Her faithful friend, the elderly Darby, has done everything in his power to make her a sanctuary inside her home. He barricaded all the windows and doors and converted her kitchen into as comfortable a place as possible for her.

Though Rachel knows her fears are irrational, they’re there all the same, and she can’t overcome them. She refuses to leave her small kitchen for any reason, and can’t even open a door or window to allow sunlight in. For five long years she lived in absolute silence, with no natural light.

To keep herself occupied, she read books and crocheted. She spoke with Darby through the door of her home and that was the only company she had.

Until Darby is shot in the back and manages to ride to the neighboring Paxton ranch in search of help. Joseph Paxton finds him and promises to look after Rachel. Darby is convinced his being shot has something to do with the murder of Rachel’s family and fears for her safety.

As Joseph breaks into Rachel’s home, he expects to find a crazy young woman, and instead encounters a lovely creature he’s immediately taken with. He comes to realize that Rachel isn’t crazy at all, only frightened.

Watching this story unfold has been a wonderful experience for me. Seeing Joseph do everything in his power to make Rachel’s world one filled with sunlight and birdsong really touched me.

Since Rachel’s fear is based on open spaces, Joseph hits upon the idea of installing metal doors with bars on them so she can enjoy the sunlight and still feel enclosed. Then one of the town’s populace hits upon the idea of building her a stone-walled courtyard with an iron-work ceiling so it’s completely enclosed, therefore allowing Rachel to be outside. They called it:

“Sunshine for Rachel.”

Watching Rachel emerge from her self-imposed prison and into the sunshine for the first time in five years made my heart swell and my eyes sting with tears. Joseph’s reaction to Rachel in the sunshine touched me more deeply than any other tender moment in a romance novel. I could feel their emotions as she turned her face to the sun for the first time in so many years.

She was halfway across the courtyard before it struck her that she was outside. Oh, God, outside. She staggered to a stop, frozen in her tracks. Her heart pounded violently. But nothing else happened. She could still breathe. She just felt a little dizzy and disoriented. “Joseph?”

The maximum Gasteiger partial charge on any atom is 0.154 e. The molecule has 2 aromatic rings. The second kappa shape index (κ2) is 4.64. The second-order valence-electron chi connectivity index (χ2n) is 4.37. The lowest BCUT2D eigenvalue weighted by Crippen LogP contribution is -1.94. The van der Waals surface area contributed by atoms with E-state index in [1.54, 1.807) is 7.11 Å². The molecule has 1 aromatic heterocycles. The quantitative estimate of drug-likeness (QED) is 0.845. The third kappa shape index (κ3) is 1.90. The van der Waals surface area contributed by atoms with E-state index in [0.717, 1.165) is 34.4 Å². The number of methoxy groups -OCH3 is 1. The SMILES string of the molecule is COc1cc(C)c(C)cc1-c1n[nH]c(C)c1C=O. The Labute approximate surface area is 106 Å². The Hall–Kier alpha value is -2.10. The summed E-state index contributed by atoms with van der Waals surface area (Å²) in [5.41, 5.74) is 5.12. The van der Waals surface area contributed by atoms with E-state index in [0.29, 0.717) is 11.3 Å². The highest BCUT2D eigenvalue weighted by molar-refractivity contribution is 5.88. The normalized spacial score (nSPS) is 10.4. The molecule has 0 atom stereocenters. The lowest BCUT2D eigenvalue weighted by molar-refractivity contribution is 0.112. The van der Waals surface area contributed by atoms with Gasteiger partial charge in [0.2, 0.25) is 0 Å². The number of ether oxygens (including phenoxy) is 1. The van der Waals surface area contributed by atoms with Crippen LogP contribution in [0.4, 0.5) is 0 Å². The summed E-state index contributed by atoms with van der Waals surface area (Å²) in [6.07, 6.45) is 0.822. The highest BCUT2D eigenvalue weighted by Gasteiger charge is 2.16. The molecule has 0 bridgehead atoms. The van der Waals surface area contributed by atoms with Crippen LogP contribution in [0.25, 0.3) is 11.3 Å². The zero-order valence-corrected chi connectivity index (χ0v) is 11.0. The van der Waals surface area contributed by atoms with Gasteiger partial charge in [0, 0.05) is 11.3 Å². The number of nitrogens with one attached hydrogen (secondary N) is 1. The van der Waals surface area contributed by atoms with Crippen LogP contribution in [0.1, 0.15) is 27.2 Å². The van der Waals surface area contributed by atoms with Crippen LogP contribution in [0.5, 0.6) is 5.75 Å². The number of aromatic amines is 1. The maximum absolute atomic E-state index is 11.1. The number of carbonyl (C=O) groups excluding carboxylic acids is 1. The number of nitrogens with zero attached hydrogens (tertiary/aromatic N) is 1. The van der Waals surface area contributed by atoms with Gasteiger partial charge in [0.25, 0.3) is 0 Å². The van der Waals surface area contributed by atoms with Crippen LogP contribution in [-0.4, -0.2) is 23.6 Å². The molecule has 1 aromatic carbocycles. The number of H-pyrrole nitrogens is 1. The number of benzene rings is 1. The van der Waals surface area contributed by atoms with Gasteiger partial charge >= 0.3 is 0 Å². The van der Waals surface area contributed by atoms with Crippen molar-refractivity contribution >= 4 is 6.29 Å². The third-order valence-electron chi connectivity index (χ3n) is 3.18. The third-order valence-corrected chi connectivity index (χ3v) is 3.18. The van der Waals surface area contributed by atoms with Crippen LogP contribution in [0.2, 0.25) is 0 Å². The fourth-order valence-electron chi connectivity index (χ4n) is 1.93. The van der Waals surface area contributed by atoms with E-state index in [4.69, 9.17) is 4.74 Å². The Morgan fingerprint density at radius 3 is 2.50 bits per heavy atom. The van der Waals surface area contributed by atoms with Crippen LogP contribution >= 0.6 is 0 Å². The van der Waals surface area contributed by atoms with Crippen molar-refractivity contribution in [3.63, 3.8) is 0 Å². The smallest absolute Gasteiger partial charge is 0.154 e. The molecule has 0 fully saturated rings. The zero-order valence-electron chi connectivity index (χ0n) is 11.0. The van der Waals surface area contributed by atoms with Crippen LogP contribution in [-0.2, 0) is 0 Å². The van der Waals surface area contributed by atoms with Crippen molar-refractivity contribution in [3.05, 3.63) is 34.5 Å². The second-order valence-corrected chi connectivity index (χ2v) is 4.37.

“You’re fine, sweetheart. You’ve got walls all around you. Look at them. Name me anything that can go through that rock.”
She let her head fall back to put her face up to the sun. The gentle warmth on her skin was beyond wonderful. She held her arms wide and turned again, filling her lungs with fresh, cool morning air.

Joseph asks Rachel to marry him and the following scene is so touching. Rachel refuses him, saying she can’t have a family living the way she does.

“What would I do? Push them out the wood safe to see them off to school?” She gestured with her free hand the encompass the kitchen. “A family can’t live in one room.”
“I’ll make it work,” he whispered. “I swear to you, darlin’. I can make it work. No hallways to frighten you, just a big room like this with water closets all around, only they’ll be bedrooms, with you in the big room, living as you do now, never needing to go outside unless it’s to sit in your courtyard or work in your flower beds.”

The murder of her family was left unsolved all those years ago, and Joseph and his lawman brother David set out to find the missing pieces of the puzzle, hoping to keep Rachel safe and finally give her closure.

The story was sweet and amazing and one of the most touching I’ve read in a long time. It’s not very often that you read a murder-mystery that’s sweet and compelling as well.

I’ll leave you with my favorite quote from the book. Something Joseph said to Rachel that touched my heart.

When I first met you, I thought I was opening up the world for you, but I was so wrong. You were the one who opened up all of my windows so I could see the beauty beyond the glass.

5 out of 5



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Guest Review: Coming Up Roses by Catherine Anderson

Posted February 24, 2016 by Judith in Reviews | 1 Comment

Guest Review: Coming Up Roses by Catherine AndersonReviewer: Judith
Coming Up Roses by Catherine Anderson
Publisher: Signet
Publication Date: May 1st 2012
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1890, Oregon. Recently widowed Kate Blakely is struggling to make ends meet on her small farm while trying to heal from the scars of her late husband’s cruelty. When her handsome, brawny neighbor, Zachariah McGovern, almost dies while saving her four-year-old daughter from a near fatal accident, Kate is deeply wary of the man she brings into her home to nurse back to health.

Gradually Kate realizes that underneath Zach’s rough exterior is a gentle, loving soul who is fiercely protective of her and her daughter. But as much as Zach longs for Kate’s love, she knows she can’t open her heart without revealing her darkest secret—a shocking truth that, if discovered, could destroy them both.

This novel was first released in 1993 but was re-issued with a new look and some re-editing in 2012.  It was a book I read many years ago but having just been re-introduced to it I felt it was worth bringing it to the attention of romance readers and especially those who liked historical romance set in 19th century America.